Cardiac output is important in the delivery of oxygen to the tissues. The proportion of oxygen delivery increased by increasing the PaO2 or SaO2 when it is already above the shoulder of the haemoglobin-oxygen dissociation curve is small compared with improving a reduced cardiac output. Therefore in the management of the critically ill patient as much attention should be paid to fluid resuscitation as to the normalisation of hypoxaemia (see Chapter 2).
Oxygen tension in the air is around 20 kPA (154 mmHg) at sea level, falling to 0 5 kPA (3 8 mmHg) in the mitochondria. This gradient is known as the oxygen "cascade" (Figure 4.1). An interruption at any point can cause hypoxia - high altitude, upper or lower airway obstruction, alveolar flooding, abnormal haemoglobins, circulatory failure and mitochondrial poisoning are examples.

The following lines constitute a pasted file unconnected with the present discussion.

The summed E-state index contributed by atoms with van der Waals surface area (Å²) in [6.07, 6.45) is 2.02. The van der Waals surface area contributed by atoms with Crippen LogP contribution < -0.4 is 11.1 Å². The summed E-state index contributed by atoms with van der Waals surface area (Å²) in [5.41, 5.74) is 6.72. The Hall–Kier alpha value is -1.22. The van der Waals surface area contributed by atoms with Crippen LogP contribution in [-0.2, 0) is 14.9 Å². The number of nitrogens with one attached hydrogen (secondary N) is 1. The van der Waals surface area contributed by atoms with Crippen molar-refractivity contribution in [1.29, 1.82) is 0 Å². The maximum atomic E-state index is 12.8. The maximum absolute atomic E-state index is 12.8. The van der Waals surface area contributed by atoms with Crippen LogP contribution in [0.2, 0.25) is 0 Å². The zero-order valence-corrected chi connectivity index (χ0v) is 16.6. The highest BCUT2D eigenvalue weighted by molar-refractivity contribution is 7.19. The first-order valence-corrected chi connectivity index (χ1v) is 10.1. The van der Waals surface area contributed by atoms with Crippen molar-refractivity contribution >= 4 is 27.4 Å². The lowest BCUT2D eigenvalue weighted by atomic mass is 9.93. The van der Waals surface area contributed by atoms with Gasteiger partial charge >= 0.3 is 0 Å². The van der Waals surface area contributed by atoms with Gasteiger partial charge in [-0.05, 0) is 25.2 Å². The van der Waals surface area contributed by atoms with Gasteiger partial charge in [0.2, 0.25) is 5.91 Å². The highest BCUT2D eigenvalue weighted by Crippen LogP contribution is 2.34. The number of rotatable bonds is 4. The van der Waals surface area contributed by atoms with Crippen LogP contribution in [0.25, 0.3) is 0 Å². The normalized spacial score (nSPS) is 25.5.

Hypoxaemic respiratory failure is characterised by a low PaO2, leading to an elevated alveolar-arterial oxygen gradient and a low PaCO2, reflecting adequate ventilation but inadequate gas exchange. Hypoxaemia is most commonly due to the mismatch of ventilation (V) and perfusion (Q) or intrapulmonary right-to-left shunts (Figure 4.2).
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